The Enormous Crocodile

From Wikipedia, the free encyclopedia
Jump to navigation Jump to search
The Enormous Crocodile
The Enormous Crocodile first edition.jpg
First edition
Author Roald Dahl
Illustrator Quentin Blake
Cover artist Quentin Blake
Language English
Genre Picture book, children's, short story
Publisher Jonathan Cape (London)
Publication date
1 November 1978
Media type Print (quarto hardback, paperback)
ISBN 0-224-01579-6
OCLC 4620532
LC Class PZ7.D1515 En 1978

The Enormous Crocodile is a 1978 children's story, written by Roald Dahl and illustrated by Quentin Blake.


The story takes place in Africa. The story begins at a large, deep river, where an enormous, greedy crocodile is telling a smaller crocodile, known as the Not-So-Big One, that he wants to eat some delicious juicy children, especially girls, for his lunch. The small crocodile objects, because children taste "nasty and bitter" in his opinion compared to fish, and because of what happened the last time the big crocodile tried to eat children. The larger crocodile leaves the big, brown muddy river anyway, and announces his intention to Humpy Rumpy the hippopotamus, Trunky the elephant, Muggle-Wump the monkey and the Roly-Poly Bird. The animals insult him and hope that he will fail and will himself be killed and eaten, after which the crocodile briefly and unsuccessfully attacks Muggle-Wump and the Roly-Poly Bird.

First of all, the crocodile heads to a coconut tree forest, not far from a town and disguises himself as a small coconut tree with branches and coconuts, hoping to eat a pair of children, Toto and Mary, but is exposed by Humpy Rumpy.

Next, the crocodile heads to a children's playground located outside an ancient school building and disguises himself as a see-saw, with the help of a piece of wood, hoping to eat a whole class of children, but is exposed by Muggle-Wump.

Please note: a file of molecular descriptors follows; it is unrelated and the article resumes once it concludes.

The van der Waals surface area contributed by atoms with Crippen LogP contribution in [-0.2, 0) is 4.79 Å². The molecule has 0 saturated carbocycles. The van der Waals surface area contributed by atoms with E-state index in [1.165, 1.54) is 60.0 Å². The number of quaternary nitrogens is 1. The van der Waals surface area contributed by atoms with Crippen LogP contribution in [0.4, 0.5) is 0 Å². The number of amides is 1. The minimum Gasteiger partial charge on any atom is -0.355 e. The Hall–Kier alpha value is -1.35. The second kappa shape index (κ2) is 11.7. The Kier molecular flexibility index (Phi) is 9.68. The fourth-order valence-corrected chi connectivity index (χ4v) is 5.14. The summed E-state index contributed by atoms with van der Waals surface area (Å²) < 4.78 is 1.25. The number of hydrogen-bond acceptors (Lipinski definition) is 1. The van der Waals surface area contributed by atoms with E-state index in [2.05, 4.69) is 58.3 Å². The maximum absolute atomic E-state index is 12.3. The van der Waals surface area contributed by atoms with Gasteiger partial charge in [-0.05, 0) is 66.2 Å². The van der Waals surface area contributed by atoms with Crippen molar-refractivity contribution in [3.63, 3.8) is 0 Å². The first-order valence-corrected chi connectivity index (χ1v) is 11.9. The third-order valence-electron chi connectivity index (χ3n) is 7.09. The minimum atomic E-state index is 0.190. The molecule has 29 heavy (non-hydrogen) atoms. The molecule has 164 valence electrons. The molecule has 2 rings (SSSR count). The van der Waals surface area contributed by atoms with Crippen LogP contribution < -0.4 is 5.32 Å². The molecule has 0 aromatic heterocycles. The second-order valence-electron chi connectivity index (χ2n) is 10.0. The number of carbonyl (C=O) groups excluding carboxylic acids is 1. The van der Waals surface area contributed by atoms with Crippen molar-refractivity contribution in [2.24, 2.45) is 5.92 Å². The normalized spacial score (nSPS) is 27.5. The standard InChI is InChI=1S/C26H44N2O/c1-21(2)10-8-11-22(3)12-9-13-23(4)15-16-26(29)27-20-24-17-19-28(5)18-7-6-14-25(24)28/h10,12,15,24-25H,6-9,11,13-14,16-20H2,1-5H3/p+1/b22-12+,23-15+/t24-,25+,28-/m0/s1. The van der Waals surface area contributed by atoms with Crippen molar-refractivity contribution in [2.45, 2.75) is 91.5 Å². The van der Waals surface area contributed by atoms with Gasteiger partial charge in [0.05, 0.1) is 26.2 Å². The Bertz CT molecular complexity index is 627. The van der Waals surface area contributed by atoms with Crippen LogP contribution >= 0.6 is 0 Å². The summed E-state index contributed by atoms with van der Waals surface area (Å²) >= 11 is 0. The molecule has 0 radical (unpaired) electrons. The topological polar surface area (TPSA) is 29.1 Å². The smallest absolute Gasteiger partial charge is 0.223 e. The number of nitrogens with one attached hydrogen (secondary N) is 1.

Then, the crocodile heads to a funfair and, when nobody is looking, he disguises himself as a wooden crocodile on a merry-go-round by sandwiching himself between a lion and a dragon (with a pink-red tongue sticking out of its mouth) hoping to eat a young girl named Jill who wants to ride on him, but is exposed by the Roly-Poly Bird.

Lastly, the crocodile heads to a picnic place outside the town. He picks a bunch of flowers and arranges it on one of the tables before, (from the same table,) taking away one of the benches and hiding it in the bushes and then disguising himself as a long, wooden four-legged bench, hoping to eat four children who are going out on a picnic, but is exposed by Trunky.

Following a brief confrontation, Trunky teaches the crocodile an unforgettable lesson by swinging him round and round in the air by his tail, slowly and gently to start off with, and then faster and faster. Eventually, Trunky lets go of the crocodile’s tail, sending the fiend himself flying through the sky, away from Earth and into space. The crocodile whizzes past the Moon, past some stars and past some planets before finally crashing headlong into the Sun where he is incinerated.

Style and Publication Date[edit]

The Enormous Crocodile is in the style of a picture book in contrast to Roald Dahl's other picture books, illustrated by Quentin Blake. It was first published on 1 November 1978.

UK Home Media Releases[edit]

On the 2005 Four Enchanting Stories by Roald Dahl DVD release, narration on the story was provided by Roger Blake, whilst on the accompanying VHS release, narration was provided by Dave Benson Phillips and on the stand-alone Compact Disc by Stephen Fry, as well as on the accompanying Jackanory Junior episode by Lenny Henry.

Connections to other Roald Dahl stories[edit]

See also[edit]